Summary: What’s next in mobile AR UX? In mobile, new game-changing AR-enabled phones offer location-based services blazing a path for Augmented Reality.
What is Augmented Reality?
Augmented Reality offers virtual data and visualization overlaid across real environments. It takes existing physical spaces and supplements or “augments” them with information, objects, actions, or interactions. One of the most extensive uses of Augmented or “Artificial Reality” involved interactive art installations pioneered by Myron Krueger, author of the groundbreaking books Artificial Reality I and Artificial Reality II.
Put the capabilities of mobile phone GPS and real-time points of interest on a live camera view with data overlay. You have the next big thing (potentially helpful to users) in mobile user experience.
Examples of Augmented Reality for mobile:
1. Location based Restaurant finder with reviews
Coincidentally, Yelp was one of the first well known sites to go live with Augmented Reality.
2. Location based Travel points of interest
Wikitude AR Travel Guide offers travel based historical context and place information.
3. Virtual pet for the iPhone
ARf is an Augmented Reality Virtual Pet on the iPhone.
4. Public transportation schedule and station finder
The London Underground Tube Map finder provides station way-finding and travel information.
5. Virtual objects you can interact with in the real world
Gizmodo offers an AR toolkit for creating virtual objects.
Potential UX issues with Augmented Reality
- Context may limit social or physical interactions. For example, outdoor trees or indoor walls, noisy environments, and busy or dangerous objects might interfere with AR engagement (like a bicycle or car flying by).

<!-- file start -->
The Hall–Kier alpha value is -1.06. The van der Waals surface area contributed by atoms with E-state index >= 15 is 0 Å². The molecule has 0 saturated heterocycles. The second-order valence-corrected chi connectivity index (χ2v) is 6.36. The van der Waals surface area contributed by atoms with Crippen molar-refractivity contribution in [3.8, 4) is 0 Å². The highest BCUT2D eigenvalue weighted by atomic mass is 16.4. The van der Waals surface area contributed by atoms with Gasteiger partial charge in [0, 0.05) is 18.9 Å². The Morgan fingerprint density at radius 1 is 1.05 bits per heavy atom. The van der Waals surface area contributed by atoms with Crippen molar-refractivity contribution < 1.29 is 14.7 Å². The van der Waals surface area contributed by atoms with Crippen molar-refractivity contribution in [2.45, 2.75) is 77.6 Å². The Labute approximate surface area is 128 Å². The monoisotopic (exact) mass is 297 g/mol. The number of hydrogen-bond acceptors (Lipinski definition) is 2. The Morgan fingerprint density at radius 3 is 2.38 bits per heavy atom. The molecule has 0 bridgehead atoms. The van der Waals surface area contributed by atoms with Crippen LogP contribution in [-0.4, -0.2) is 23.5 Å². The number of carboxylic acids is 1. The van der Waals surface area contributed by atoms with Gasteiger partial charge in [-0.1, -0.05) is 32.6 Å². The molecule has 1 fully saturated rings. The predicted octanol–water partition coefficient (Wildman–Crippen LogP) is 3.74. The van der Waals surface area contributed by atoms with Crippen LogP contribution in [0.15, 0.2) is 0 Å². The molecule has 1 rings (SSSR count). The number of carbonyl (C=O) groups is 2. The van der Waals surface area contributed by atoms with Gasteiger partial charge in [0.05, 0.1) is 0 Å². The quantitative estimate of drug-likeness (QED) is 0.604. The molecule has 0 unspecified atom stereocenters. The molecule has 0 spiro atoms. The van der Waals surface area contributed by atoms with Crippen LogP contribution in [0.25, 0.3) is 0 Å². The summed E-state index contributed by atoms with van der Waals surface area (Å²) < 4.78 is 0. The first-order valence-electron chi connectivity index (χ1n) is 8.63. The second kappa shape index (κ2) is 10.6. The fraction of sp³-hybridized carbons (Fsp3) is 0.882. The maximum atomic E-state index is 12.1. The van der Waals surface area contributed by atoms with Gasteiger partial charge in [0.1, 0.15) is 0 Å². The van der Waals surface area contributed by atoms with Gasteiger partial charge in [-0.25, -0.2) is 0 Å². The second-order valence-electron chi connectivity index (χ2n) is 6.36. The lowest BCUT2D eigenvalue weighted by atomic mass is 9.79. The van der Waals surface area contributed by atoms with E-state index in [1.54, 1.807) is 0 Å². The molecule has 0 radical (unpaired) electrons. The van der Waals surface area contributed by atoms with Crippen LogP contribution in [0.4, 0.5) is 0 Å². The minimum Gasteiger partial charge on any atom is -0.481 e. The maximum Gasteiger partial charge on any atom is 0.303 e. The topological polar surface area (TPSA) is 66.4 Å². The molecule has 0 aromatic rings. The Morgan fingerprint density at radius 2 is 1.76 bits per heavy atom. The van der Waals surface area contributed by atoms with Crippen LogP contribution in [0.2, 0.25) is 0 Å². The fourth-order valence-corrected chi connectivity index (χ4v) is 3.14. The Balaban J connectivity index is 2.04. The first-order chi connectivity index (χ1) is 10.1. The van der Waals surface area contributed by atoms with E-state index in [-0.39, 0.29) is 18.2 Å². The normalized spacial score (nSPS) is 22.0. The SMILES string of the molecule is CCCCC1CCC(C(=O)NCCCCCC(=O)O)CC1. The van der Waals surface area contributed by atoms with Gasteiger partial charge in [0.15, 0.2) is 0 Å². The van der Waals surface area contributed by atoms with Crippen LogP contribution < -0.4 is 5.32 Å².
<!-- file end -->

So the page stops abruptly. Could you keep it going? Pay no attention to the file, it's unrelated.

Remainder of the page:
- Content may obscure or narrow a user’s interests or tastes. For example, knowing where McDonald’s or Starbucks is in Paris or Rome might not interest users as much as “off the beaten track information” that you might seek in travel experiences.
- Privacy control will become a bigger issue than with today’s information saturation levels. Walking up to a stranger or a group of people might reveal status, thoughts (Tweets), or other information that usually comes with an introduction, which might cause unwarranted breaches of privacy.
Benefits of Augmented Reality
- AR UX has a long history of usability research R&D and a solid user adoption foundation.
- AR improves mobile usability by acting as the interface itself, requiring little interaction (this Interaction Design technique is known as Direct Manipulation). Imagine turning on your phone or pressing a button where the space, people, and objects around you are “sensed” by your mobile device- giving you location-based or context-sensitive information on the fly.
- AR can revolutionize the mobile user experience with multi-modal interaction like touch did before it.
Augmented Reality for mobile is an exciting development and has the power to take the mobile user experience to the next level, offering users the value proposition they have long been waiting for on mobile phones and devices: helpful, simple, convenient just-in-time information and services.